Emory debate pair Kristen Lowe (17C) and Viveth Karthikeyan (17C) defeated top-ranked Harvard University (Mass.) juniors Lev Asimow and Hemanth Sanjeev in the final round of the American Debate Association (ADA) National Championship March 13. Out of 28 institutions, including Wake Forest University (Mass.) and Vanderbilt University (Tenn.), Emory’s Barkley Forum clinched the national championship title.

“We have a history of losing to this Harvard team at this tournament,” Lowe said. “It was a good redemption.”

The tournament followed a public policy format, and competitors had to argue both for and against the restriction of greenhouse gas emissions in the private sector, according to Lowe.

The final round of debate was part of a long rivalry between Emory’s Barkley Forum and Harvard Debate.

To prepare for the tournament, Lowe said the team sacrificed its spring break and worked 10 hours per day on debate cases. Lowe and Karthikeyan are the only graduating seniors on Barkley Forum. They both intend to coach debate at a high school or college level in the future.

The duo’s victory marks the fifth time an Emory team has won an ADA title and comes nine years after its last win in 2008.

“Emory always does a really good job with keeping up with their research and making sure to innovate tournament after tournament,” Asimow said. “We knew that Emory was the team to beat if we wanted to have a successful run at [the championship].”

Asimow said Harvard’s strategy throughout the debate season edged toward property non-ownership, while Emory took a market-based approach, such as instituting a carbon tax.

“[Our argument is that] we have ownership of public lands in a way that provides the government the responsibility and authority to make economically and environmentally friendly decisions to essentially keep the carbon level below 300 parts per million,” Lowe said.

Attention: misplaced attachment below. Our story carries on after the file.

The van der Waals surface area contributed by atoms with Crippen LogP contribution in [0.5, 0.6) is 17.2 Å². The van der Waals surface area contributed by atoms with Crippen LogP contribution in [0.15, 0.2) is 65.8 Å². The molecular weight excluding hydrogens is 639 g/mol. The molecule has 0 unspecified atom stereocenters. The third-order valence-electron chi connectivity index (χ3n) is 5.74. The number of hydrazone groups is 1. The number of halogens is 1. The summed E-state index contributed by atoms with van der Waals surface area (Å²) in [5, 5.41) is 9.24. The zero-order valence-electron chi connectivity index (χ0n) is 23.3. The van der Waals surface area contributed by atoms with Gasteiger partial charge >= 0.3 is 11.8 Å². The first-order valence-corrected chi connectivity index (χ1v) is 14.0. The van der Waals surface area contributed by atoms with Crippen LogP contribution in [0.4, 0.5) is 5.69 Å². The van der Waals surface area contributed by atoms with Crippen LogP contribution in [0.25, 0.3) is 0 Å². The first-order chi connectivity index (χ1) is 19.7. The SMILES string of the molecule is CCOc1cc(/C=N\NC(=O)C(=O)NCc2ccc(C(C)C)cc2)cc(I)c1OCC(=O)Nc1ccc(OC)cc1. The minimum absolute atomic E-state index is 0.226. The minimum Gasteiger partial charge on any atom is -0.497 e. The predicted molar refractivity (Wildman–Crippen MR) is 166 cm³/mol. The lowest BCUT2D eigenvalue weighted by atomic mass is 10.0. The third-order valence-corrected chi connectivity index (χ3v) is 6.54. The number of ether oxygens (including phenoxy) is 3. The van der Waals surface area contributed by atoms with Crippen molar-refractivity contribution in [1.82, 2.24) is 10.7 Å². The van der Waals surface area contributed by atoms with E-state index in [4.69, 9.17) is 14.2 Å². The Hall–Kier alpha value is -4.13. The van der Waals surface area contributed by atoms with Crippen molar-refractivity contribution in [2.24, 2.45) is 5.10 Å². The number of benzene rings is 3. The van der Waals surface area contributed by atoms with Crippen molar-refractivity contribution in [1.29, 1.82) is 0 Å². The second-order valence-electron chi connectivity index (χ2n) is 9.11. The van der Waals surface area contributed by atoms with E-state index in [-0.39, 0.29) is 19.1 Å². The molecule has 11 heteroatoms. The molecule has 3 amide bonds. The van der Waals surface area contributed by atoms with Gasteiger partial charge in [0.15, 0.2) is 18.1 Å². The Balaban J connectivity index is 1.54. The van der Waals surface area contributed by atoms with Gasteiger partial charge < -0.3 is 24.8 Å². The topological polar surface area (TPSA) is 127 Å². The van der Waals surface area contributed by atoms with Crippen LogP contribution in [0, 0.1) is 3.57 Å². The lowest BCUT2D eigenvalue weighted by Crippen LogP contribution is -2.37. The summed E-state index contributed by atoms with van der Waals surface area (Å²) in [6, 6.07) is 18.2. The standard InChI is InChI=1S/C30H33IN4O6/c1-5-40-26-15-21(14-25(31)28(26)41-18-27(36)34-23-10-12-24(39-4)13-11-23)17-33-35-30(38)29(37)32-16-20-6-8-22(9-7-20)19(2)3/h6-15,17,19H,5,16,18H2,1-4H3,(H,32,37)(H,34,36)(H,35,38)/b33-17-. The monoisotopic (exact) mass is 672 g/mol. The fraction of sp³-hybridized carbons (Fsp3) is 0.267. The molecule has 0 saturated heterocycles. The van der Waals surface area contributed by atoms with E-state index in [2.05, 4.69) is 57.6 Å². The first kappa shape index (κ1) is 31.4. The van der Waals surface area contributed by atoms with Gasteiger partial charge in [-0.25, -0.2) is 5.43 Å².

Barkley Forum also sent another Emory team, Tanner Lewis (19C) and Eric Marcus (18C), who advanced past the preliminaries but lost to Asimow and Sanjeev in the octo-finals. Emory was given the Two-Team Award for earning nine wins, the highest total victories between schools that sent two debate teams.

“It meant a lot because it shows that Emory is not just about individual success but making sure that all its members have a chance to compete and do well, and we excel at that role,” Lewis said.

Barkley Forum Executive President Ed Lee praised Lowe’s and Karthikeyan’s performances.

“There is a long tradition of success in the Barkley Forum, and one of the things we talk about is how do you fit within the legacy of the Barkley Forum,” Lee said. “These are two students who can be very proud about continuing that tradition, and they should have no concerns about the legacy they are leaving.”

Emory will send three debate pairs to compete in the 71st National Debate Tournament hosted by the University of Kansas March 24 to 27, where they will once again encounter an Emory-Harvard showdown.  

Richard Chess contributed reporting.